}) is greater than 95% LB(*I*) for intensity values *I* greater than *I*
_{
U
}. We define *C*
_{
L
}and *C*
_{
U
}to be *C*
_{
L
}= *C*(*I*
_{
L
}) and *C*
_{
U
}= *C*(*I*
_{
U
}), respectively. We believe that this is a conservative approach to identifying intensities that generate concentration estimates with acceptable errors.

An informative visualization of acceptable concentration estimates may be generated using the points (*I*
_{
L
}, *C*
_{
L
}) and (*I*
_{
U
}, *C*
_{
U
}). Consider the union of the two rectangular regions defined by the two sets of vertices [(*I*
_{
L
}, 0), (*I*
_{
L
}, *C*
_{
L
}), (*I*
_{
U
}, *C*
_{
U
}), (*I*
_{
U
}, 0)], and [(0, *C*
_{
L
}), (0, *C*
_{
U
}), (*I*
_{
U
}, *C*
_{
U
}), (*I*
_{
U
}, *C*
_{
LU
})]. This union defines an L-shaped region covering the standard curve segment and bound at its extremes by the intensity and concentration segments. From this visualization, one can quickly grasp the dynamic range of acceptable intensities and the potential range of acceptable concentration estimates.

In regard to this first panel, two notable aspects of this propagation of error methodology are noteworthy. First, the error bands are computed pointwise and provide reasonable error estimates for a small number of concentrations. As the number of concentration estimates grows, the impact of the multiple testing problem grows [32]. This a problem in any biomedical testing that features numerous simultaneous tests and has spawned considerable debate and research. The second aspect of note is the divergence of the error bands from the estimated standard curve as the standard curve approaches a horizontal asymptote. We see this apparent deficiency in the method as a plus. This divergence is a clear indicator that concentration estimates in the segment of a standard curve approaching a horizontal asymptote are highly suspect.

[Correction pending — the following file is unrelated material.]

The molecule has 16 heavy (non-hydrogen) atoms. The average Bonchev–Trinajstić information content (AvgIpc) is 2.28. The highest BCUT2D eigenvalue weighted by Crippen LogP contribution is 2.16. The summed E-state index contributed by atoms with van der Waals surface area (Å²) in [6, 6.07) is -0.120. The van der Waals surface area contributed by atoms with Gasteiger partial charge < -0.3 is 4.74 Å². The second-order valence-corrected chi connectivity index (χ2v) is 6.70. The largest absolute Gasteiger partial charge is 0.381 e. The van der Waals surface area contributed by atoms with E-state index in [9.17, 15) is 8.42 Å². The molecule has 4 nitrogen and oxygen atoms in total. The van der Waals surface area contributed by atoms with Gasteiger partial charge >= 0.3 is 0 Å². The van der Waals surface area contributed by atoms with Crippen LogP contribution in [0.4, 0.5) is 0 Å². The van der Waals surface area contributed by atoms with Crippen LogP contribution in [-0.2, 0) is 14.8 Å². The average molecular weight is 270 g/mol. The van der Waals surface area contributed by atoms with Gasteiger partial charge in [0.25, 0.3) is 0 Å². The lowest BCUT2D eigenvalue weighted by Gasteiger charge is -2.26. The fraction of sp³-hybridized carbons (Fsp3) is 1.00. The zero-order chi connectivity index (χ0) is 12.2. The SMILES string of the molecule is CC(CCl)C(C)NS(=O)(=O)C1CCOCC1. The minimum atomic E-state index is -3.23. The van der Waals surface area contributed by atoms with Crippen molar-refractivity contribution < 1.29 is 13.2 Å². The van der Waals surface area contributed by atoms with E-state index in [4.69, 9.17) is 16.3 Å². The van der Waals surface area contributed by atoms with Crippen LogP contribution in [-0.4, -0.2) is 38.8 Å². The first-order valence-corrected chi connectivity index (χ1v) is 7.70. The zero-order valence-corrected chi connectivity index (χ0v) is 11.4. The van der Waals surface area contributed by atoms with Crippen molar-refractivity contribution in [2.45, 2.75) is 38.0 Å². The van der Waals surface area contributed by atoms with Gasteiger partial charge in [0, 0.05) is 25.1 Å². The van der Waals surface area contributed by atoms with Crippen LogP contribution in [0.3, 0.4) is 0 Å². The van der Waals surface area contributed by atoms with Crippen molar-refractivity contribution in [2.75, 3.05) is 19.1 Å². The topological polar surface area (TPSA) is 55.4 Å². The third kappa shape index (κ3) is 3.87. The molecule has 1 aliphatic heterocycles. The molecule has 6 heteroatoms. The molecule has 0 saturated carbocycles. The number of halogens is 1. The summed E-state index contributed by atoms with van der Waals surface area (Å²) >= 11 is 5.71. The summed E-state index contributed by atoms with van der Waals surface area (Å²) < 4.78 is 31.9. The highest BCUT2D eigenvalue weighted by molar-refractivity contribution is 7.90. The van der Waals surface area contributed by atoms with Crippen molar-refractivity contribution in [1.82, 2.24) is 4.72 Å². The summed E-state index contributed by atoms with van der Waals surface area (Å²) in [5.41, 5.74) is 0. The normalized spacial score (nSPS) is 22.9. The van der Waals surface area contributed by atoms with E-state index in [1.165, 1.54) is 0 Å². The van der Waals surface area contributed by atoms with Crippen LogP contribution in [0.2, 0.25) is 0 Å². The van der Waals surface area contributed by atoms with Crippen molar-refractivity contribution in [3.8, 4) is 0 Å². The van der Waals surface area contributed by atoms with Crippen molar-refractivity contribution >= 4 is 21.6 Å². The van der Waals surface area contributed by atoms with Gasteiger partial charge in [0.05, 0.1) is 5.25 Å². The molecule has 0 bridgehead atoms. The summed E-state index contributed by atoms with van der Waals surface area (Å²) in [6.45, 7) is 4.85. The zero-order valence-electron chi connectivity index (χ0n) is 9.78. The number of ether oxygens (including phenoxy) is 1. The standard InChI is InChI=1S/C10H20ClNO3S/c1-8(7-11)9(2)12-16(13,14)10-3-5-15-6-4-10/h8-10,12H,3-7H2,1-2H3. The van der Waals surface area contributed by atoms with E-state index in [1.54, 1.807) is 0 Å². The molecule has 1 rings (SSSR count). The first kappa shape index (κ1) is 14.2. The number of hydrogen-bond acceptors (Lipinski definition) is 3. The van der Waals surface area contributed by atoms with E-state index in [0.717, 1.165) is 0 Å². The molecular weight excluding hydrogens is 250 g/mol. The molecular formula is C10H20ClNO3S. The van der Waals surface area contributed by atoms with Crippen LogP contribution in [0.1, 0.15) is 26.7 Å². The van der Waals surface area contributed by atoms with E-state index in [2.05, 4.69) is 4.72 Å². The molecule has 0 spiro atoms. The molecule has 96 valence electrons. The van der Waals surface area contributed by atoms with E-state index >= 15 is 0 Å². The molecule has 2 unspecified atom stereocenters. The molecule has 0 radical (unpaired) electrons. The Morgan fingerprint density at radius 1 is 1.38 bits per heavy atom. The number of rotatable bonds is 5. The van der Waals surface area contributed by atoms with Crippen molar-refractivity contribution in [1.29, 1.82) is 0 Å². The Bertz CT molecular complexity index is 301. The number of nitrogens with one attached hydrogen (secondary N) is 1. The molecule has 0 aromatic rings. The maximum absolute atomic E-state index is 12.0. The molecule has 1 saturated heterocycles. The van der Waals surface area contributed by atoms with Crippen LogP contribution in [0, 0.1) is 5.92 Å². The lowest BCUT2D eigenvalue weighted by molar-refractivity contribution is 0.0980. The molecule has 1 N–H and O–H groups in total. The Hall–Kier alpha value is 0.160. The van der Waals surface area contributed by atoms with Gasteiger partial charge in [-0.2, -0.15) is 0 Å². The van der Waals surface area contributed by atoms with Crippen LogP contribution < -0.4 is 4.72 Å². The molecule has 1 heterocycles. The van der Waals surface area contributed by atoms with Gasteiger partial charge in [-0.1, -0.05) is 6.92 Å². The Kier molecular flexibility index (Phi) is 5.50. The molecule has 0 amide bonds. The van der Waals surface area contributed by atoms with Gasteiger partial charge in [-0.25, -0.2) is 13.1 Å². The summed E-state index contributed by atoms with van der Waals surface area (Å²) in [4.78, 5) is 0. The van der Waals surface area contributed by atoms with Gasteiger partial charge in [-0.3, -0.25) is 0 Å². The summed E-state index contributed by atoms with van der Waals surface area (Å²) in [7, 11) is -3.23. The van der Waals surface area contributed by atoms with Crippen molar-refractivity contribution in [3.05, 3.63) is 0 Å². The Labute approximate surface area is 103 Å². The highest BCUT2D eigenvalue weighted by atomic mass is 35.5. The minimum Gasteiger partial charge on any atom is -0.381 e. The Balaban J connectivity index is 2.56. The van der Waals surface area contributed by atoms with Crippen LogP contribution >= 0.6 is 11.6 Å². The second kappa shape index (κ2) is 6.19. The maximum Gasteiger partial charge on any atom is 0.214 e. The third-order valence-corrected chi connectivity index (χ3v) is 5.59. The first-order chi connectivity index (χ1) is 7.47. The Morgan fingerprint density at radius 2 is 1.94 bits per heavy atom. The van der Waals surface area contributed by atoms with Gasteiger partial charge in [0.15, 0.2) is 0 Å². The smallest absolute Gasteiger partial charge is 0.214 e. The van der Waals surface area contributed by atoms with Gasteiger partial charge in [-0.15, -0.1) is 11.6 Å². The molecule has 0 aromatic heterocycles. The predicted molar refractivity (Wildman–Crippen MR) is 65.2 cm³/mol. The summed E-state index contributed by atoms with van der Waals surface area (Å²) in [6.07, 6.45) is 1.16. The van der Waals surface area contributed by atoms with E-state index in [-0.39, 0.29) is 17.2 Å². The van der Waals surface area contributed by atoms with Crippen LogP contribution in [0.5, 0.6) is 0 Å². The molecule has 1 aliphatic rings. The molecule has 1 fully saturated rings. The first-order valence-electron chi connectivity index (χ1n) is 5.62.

The second panel in this display shows the concentration coefficient of variation – that is, %*CCV* = 100 * *SE*(*C*|*I*)/*C*(*I*), or relative error of a concentration estimate – as a function of concentration. This provides an alternative view of the error in concentration estimation over the concentration range covered by the concentration estimation equation. A standard curve modeled with a four-parameter logistic function generally will have a bathtub shape due to the increasing uncertainty in concentration estimates at the two ends of the concentration range where the curve approaches horizontal asymptotes.

The third panel in this display features an annotated histogram of sample spot intensity estimates on the intensity axis opposite the scatterplot. In this representation, it is easy to see the extent of overlap between the distribution of sample intensity estimates and the range of intensities that result in concentration s estimates with acceptable errors.